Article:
(Illustratt"on 335) It may be done another way: let square piles be driven in, with grooves on two sides, not wider than the thickness of an edge of plank, and three fingers deep. The piles are driven in tenor twelve palms apart, and with this procedure the whole space which it has been decided to take in, is surrounded with the two rows of piles, with their channels or grooves, from top to bottom. Then in the grooves lay planks two fingers thick. They should be well [!fol. 363r] Iltustration 335 Pier raised on bed filled with earth


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cemented on the sides to keep them straight, and well joined together so that no water can get in; and so lay one upon another, reaching from the base to the highest part of the stake. After the gap between the two rows of boards and piles has been filled with earth, there should be stays or props at the letters ABe DE, (Illustration 336) in order that the pressure of the weight of water may not make the whole structure collapse inwards while the earth is being extracted or the water being removed. For thís reason the structure should be propped up on the inside, with the timbers which are lettered. In addition to these stays, during the operation, others should be placed lower clown, to make the whole structure more secure. While the water is being pumped out of this space, it will seep through in many places, so sorne Illustration 336 A pier to be founded within this space

seaweed, or rushes or reed mace or esparto grass should be kept ready to caulk them- [!fol. 363v] although the earth which ís laid between the boards should be tamped clown as is done with mud-walls, when it is at the height of the surface of the boards. With this method, the earth is well compressed. After doing this, defences should be made, in order that the spates or freshets of the river can not get into the enclosure, which protection should be made in the following manner, as sketched here. (lllustration 337) A framework of planks should be made, shaped like saw-teeth and raised at the back, with channels to let the water out, when it comes in from the spate. All these channels come together to form two, which pour the water back into the river, atA B. This device is somewhat restricted; for the same functíon this other one, e D, is more to the purpose, [!fol. 364r] atlustration 338) although it will be enough for anyone to see the invention; and thereby something else of greater ingenuity can be imagined. This machine should be fixed firmly. It is made like a guillochin1, although not precisely in that form. The channels are atA B e D, 1

'made like a guillochin' ... a very obscure word, possibly referring to a carpenter's plane.




Eighteenth Book

Illustration 337

Channels Channels

placed on a frame to support them in the air. Once this protection has been made, within the enclosure where the pier is to be erected, many instruments for drawing water should be installed- it may be with pumps, or the tympanum wheel, or the screw or snail, or one of the coundess other instruments there are. And many people should be set to work to raise the water, in arder not to stop either by day or by night, because the water will keep seeping in. Illustration 338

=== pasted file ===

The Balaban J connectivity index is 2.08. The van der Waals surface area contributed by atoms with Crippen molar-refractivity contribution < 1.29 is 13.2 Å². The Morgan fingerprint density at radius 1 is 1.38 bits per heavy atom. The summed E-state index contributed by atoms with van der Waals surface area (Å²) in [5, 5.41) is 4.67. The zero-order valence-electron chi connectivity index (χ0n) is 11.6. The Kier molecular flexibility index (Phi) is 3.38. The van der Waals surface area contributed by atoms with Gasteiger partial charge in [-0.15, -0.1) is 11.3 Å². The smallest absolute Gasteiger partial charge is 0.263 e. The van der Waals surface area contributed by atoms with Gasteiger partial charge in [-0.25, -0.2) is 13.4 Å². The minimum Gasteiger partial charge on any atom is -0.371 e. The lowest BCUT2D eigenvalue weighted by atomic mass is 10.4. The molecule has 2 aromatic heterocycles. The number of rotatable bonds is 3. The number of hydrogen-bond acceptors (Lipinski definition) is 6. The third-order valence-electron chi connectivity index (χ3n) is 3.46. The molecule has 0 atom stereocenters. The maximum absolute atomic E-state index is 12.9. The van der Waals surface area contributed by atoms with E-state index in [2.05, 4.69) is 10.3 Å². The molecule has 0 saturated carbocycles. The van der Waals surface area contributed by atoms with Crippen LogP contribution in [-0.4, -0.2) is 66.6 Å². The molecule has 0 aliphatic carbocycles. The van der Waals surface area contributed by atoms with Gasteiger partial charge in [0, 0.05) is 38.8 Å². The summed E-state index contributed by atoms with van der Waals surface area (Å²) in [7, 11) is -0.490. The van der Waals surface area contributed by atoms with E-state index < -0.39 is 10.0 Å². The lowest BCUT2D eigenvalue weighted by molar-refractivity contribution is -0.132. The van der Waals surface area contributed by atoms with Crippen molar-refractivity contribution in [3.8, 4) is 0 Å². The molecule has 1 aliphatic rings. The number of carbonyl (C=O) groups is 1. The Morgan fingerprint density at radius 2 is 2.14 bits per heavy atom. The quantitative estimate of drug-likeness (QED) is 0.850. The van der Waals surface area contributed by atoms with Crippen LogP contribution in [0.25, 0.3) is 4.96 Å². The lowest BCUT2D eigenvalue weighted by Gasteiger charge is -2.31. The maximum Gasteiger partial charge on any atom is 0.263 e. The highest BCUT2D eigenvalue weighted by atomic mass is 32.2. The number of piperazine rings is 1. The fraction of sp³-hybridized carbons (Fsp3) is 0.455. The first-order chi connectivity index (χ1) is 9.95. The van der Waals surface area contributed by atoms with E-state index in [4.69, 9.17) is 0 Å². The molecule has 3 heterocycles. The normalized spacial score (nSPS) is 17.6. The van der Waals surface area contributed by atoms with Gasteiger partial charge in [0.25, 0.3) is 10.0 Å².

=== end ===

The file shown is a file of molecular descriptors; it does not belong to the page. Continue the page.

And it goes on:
The pump is in the form I will sketch here. The rod L has play at D, (Illustration 339) and should be long enough to reach the water. That piece of wood E has four grooves round it, and then it has a cow's leather round it, and a leather on top, which is only fixed in the centre by the rod L. And this plunger goes inside the cylinder F at I. The cylinder has two pieces, hollowed out to the measure of G; and is to have a few iron bands ro keep it compressed; and in the part K there should be a few little boles, exactly a finger long, so that the water can enter the pump. So, by raising and lowering the rod e, which has play at B, the pump works. The head has a perforated iron sheet, with play at D, which is to have a few hales to control the plunger L, [!fol. 364v] to raise or lower it if need be. (Illustration 340) The tympanum wheel has the same function of raising water, but does not raise it very high, since it takes it in at and pours it out at D through those hales. For this wheel has two sides made in section, as illustrated at B, and these are all




Volurne IV Illurtration 339




fastened to the axle A. The handle or crank E is held firm on two stands F and G. This wheel is to rest on a wooden base, in the water. Two or four men can operate it, according to whether it is large or small. A trough must be installed to receive the water and discharge it at H. Or the screw of Pythagoras could be installed; this instrument raises a good quantity of water, but not very high. Its axle should be as many fingers thick as it is palms high, and the part which has to raise the water as much again. Let us suppose that the machine is 20 palms high; the core or axle has to be twenty fingers thick, and just as much for the bore, which is ten on each side. This screw is made in the following form; it can be made in two ways, not in the form that is, but in the construction. A very thick log can be taken, and given eight sides, and a channel is hollowed out, winding round like a snail; but there ought not to be more than four channels in the octave, because the other four eighths are left clear, to give it stability. [/fol. 365r] Mter making the channels, boards should be taken and all the eighths covered over, and the joins Illurtration 340